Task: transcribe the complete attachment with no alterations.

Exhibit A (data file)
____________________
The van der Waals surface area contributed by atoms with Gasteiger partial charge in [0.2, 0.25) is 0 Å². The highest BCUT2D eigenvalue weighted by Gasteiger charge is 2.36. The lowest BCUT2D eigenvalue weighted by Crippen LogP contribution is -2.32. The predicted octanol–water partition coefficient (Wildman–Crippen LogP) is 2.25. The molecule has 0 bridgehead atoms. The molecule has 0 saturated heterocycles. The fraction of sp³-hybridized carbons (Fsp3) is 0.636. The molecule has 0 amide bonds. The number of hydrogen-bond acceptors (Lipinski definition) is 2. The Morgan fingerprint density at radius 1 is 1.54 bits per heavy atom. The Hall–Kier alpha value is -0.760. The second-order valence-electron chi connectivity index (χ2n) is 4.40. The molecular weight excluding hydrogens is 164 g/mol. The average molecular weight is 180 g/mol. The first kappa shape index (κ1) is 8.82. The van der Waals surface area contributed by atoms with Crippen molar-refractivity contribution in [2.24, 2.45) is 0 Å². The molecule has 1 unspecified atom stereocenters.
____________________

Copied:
The van der Waals surface area contributed by atoms with Gasteiger partial charge in [0.2, 0.25) is 0 Å². The highest BCUT2D eigenvalue weighted by Gasteiger charge is 2.36. The lowest BCUT2D eigenvalue weighted by Crippen LogP contribution is -2.32. The predicted octanol–water partition coefficient (Wildman–Crippen LogP) is 2.25. The molecule has 0 bridgehead atoms. The molecule has 0 saturated heterocycles. The fraction of sp³-hybridized carbons (Fsp3) is 0.636. The molecule has 0 amide bonds. The number of hydrogen-bond acceptors (Lipinski definition) is 2. The Morgan fingerprint density at radius 1 is 1.54 bits per heavy atom. The Hall–Kier alpha value is -0.760. The second-order valence-electron chi connectivity index (χ2n) is 4.40. The molecular weight excluding hydrogens is 164 g/mol. The average molecular weight is 180 g/mol. The first kappa shape index (κ1) is 8.82. The van der Waals surface area contributed by atoms with Crippen molar-refractivity contribution in [2.24, 2.45) is 0 Å². The molecule has 1 unspecified atom stereocenters.